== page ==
While going too overboard with your product descriptions can make them sound gimmicky, they do need to bring a bit of ~atmosphere~. It sounds cliche, but remember you’re selling an experience, rather than a product.
3. Include all the key information
But don’t get so carried away with painting a picture that you forget to include all the key information. And when we say key information, we mean what’s key for your customers.
Let’s take a plant pot as an example. Your customers probably won’t care for an exact measurement of how thick the pot is, but they’ll definitely want to know how wide the opening is (to make sure their plants will fit).
And if (like me), you’re a tall girl looking for a low-ish pair of heels, it’s all very well to be told how amazing you’re going to look wearing them — but if the box arrives and they turn out to be five inches tall, they’re getting sent straight back.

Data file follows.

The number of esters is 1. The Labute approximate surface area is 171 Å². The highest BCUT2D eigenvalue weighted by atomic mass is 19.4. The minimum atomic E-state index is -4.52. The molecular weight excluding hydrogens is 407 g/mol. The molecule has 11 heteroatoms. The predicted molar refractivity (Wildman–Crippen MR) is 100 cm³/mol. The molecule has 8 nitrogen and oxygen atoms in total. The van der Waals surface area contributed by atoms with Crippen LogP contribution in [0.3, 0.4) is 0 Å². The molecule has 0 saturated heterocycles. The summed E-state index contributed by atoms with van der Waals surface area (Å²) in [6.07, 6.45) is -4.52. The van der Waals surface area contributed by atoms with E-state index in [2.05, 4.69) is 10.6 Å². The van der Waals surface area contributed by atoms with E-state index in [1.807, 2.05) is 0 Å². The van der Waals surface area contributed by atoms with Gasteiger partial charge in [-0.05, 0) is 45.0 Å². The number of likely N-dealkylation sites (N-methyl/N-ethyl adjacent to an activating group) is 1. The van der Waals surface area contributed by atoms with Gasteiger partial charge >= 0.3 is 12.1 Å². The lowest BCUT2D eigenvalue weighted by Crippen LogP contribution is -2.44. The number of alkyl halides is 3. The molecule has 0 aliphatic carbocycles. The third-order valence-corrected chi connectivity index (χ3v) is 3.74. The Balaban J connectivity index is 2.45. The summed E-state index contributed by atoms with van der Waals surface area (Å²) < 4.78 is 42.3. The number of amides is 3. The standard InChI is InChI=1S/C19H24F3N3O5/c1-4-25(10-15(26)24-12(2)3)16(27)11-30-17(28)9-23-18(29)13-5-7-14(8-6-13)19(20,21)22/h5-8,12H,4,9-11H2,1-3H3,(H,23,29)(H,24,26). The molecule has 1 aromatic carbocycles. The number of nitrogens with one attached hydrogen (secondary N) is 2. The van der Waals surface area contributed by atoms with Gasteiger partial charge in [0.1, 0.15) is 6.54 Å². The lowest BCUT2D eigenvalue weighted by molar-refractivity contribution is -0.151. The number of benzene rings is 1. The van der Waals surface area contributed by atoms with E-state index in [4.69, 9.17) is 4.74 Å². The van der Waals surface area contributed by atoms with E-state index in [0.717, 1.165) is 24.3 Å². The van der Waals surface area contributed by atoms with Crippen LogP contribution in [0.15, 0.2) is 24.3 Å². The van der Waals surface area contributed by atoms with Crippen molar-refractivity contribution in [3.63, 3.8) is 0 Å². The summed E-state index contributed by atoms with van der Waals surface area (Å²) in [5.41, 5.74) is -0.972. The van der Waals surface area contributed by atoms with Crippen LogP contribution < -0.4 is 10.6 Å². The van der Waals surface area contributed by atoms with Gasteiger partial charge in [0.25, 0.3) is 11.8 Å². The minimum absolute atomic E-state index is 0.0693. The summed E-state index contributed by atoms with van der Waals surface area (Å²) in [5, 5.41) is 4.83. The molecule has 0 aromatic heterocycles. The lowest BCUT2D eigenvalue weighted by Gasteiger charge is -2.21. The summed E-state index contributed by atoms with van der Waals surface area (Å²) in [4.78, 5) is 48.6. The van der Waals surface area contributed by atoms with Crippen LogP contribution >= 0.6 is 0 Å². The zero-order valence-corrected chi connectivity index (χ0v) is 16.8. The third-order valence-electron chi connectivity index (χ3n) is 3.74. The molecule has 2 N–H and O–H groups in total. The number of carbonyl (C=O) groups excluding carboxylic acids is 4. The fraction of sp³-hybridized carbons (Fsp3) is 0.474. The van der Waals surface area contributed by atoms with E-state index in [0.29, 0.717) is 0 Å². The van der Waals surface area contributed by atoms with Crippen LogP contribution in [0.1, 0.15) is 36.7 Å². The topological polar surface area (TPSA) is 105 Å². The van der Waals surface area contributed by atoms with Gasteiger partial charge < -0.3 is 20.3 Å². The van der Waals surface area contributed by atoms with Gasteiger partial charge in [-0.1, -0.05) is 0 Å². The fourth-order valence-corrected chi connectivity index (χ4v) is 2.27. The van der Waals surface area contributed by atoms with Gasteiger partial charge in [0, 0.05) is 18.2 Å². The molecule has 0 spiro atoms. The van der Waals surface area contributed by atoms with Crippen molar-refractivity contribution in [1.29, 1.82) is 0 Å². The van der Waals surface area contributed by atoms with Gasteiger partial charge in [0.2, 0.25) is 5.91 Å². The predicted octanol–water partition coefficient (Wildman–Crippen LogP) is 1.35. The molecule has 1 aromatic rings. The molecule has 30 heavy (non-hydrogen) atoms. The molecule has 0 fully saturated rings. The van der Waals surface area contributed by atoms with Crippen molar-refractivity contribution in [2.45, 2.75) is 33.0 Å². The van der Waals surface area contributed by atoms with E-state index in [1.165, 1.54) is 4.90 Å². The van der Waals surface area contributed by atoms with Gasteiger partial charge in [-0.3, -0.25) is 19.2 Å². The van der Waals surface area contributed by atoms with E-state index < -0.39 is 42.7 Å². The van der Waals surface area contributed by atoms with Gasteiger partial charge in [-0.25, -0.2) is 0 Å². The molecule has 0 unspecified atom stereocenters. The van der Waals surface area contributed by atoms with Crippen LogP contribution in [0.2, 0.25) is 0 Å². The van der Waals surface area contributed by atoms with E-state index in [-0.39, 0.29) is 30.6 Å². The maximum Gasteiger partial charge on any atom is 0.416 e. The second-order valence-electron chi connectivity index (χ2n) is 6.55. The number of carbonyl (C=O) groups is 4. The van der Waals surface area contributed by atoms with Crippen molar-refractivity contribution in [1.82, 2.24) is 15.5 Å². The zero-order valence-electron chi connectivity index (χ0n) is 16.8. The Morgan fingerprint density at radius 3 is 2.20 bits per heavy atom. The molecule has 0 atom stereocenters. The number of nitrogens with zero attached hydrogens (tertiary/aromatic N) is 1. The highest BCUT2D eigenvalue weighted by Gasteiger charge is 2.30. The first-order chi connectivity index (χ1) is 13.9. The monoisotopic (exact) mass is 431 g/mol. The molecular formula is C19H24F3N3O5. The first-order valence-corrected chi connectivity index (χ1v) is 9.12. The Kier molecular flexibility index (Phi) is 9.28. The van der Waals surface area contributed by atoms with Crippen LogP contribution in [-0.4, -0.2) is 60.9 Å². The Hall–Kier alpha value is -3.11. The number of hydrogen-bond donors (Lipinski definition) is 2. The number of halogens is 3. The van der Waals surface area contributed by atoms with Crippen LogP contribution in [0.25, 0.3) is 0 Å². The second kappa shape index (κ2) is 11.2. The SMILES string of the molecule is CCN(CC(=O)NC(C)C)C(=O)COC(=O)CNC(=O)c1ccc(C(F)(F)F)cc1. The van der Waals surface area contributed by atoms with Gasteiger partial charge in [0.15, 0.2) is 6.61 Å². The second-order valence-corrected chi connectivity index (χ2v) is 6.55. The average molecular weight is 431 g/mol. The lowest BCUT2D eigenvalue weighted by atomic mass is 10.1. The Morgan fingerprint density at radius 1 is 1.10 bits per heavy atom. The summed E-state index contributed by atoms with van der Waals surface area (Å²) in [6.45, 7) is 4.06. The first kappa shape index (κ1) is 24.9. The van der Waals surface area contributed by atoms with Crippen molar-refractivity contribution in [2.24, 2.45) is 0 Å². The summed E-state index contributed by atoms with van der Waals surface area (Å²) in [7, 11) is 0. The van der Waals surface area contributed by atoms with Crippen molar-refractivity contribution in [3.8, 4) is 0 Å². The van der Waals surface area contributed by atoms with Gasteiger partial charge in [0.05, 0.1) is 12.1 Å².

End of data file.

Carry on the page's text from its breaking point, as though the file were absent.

4. Optimise for SEO
If someone googles ‘neon pillar candles’, and you happen to sell neon pillar candles, it would be great if your website was listed near the top. SEO stands for Search Engine Optimisation, and basically encompasses everything you can do to give your products the best possible chance of this happening.
These things don’t happen by accident. While there are a ton of factors that go into deciding which pages appear above others (we’ve rounded up the most important ones in our guide to SEO for ecommerce), simple tweaks to your product descriptions can have a big impact.
It’s basically all about aligning what you’re writing with what people are actually searching for, which makes it easy for Google to see that your product is relevant. You can use a free tool like Google Keywords Planner to find out what people are searching for (these are called keywords), and then weave these into your product descriptions.